Boundary Street gearing for change - and more 8am Zedlines

Indigenous groups are pushing for a name change for Brisbane's Boundary Street. (Image source: Flickr Creative Commons)

Boundary Street gearing for change:

The state government has suggested it would consider a move to change some of the state’s Boundary Streets only after discussions with Indigenous groups, councils and communities.

The latest push follows an online petition sparked by an alteration of West End’s Boundary Street to read ‘Boundless’ Street, though Aboriginal activist Sam Watson wants to see the names remain as a reminder of a joint history that should not be ignored.

Minister for Aboriginal and Torres Strait Islander Partnerships Curtis Pitt says if the support for such a move exists, the state government will not block changes.  

Brisbane police officer charged for murder:

A Brisbane policeman has been charged with the murder of his two-month-old son.

The 38-year-old Queensland Police Senior Constable has been charged following a joint investigation relating to the death of the boy in Victoria Point on Brisbane’s bayside in 2014.

The officer was suspended pending investigation about a month after the child’s death with the Deputy Commissioner expressing the need for the community to understand that no matter your standing in the community justice will be served for crimes committed.

Black Market Bookie threatens Australian sport:

A Malaysian black market bookmaker has been identified by state and federal law enforcement agencies as a threat to the integrity of Australian sport.

Wei Seng “Paul” Phua, one of the men behind one of the world’s largest unregulated sports betting websites, has also surfaced as a highly-valued client of Crown Casino in Melbourne despite his well known criminal associations.

Unregulated betting agencies like Phua’s are estimated to bring in over two-thirds of all money bet on sport worldwide and pose a threat to the legitimacy of sporting outcomes, as evidenced in the recent global tennis match-fixing scandal.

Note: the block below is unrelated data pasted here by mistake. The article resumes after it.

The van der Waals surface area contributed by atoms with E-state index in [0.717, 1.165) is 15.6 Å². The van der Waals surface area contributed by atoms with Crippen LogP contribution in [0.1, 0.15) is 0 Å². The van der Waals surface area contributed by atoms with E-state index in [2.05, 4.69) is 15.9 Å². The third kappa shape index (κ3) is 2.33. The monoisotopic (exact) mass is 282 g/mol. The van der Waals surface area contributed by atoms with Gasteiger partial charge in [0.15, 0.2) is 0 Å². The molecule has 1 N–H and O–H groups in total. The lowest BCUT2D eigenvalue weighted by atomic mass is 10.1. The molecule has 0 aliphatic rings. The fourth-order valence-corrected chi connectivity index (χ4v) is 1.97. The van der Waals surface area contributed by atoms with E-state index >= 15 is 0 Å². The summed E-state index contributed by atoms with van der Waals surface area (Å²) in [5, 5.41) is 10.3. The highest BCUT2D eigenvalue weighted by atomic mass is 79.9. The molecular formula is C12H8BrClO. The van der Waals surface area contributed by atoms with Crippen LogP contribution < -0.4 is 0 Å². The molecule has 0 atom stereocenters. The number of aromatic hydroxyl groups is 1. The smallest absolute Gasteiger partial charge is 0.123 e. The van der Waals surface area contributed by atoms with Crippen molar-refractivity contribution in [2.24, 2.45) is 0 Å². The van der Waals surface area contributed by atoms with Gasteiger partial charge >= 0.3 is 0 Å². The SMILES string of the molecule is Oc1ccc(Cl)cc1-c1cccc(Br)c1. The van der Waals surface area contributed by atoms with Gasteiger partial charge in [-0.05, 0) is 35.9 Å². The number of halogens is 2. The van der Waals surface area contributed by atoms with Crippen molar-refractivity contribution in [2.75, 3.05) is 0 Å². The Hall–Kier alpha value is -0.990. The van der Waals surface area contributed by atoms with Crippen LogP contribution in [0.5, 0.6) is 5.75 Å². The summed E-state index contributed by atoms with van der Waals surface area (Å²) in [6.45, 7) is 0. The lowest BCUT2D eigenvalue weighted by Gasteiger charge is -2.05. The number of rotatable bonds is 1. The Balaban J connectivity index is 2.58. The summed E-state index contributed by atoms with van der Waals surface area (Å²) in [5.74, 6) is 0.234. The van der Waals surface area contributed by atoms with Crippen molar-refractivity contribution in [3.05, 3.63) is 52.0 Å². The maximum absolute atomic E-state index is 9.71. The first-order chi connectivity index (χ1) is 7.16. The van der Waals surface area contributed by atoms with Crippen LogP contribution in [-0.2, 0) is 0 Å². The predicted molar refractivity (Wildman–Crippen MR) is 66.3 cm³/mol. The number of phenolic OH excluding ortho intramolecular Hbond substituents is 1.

Crowdfunds for Tropfest:

The founder of the world’s largest short film festival Tropfest hopes to keep the Australian event afloat with a crowdfunding campaign after it was cancelled just one month out from its December date last year.

John Polson looks to raise $100,000, some of which will be used to bring in financial advisors necessary to straighten out the festival’s business model after the company managing the event pulled out due to financial difficulties.

The festival, which started in a Sydney cafe 23 years ago and now has events globally, will show the 16 finalists’ films next month after being thrown a financial lifeline by CGU Insurance.

Thousands of children missing:

More than 10,000 unaccompanied asylum seeker children have vanished in Europe with police agency Europol fearing many may have been pushed into sex trafficking rings or the slave trade.

Europol chief of staff Brian Donald said the children had disappeared from the system after registering with state authorities following their arrival in Europe, with 5,00 having vanished from Italy alone.

Mr Donald said there was evidence of a criminal infrastructure established to exploit the asylum seeker flow, however not all of the children will be criminally exploited it is just a case of not knowing where they are, what they’re doing, or who they are with.
Mixed gender prayer spaces for Israel:

The Israeli government approved the creation of an official mixed gender praying site at the Western Wall on Sunday in a move hailed as a victory for the Liberal Jewish community.

For 27 years Women of the Wall has campaigned for a space where both men and women are permitted to pray together, a demand which contradicted Israel’s ultra-Orthodox religious establishment that manages the site.

The Israeli cabinet approved the plan without a formal vote, despite criticism from Ultra-Orthodox members.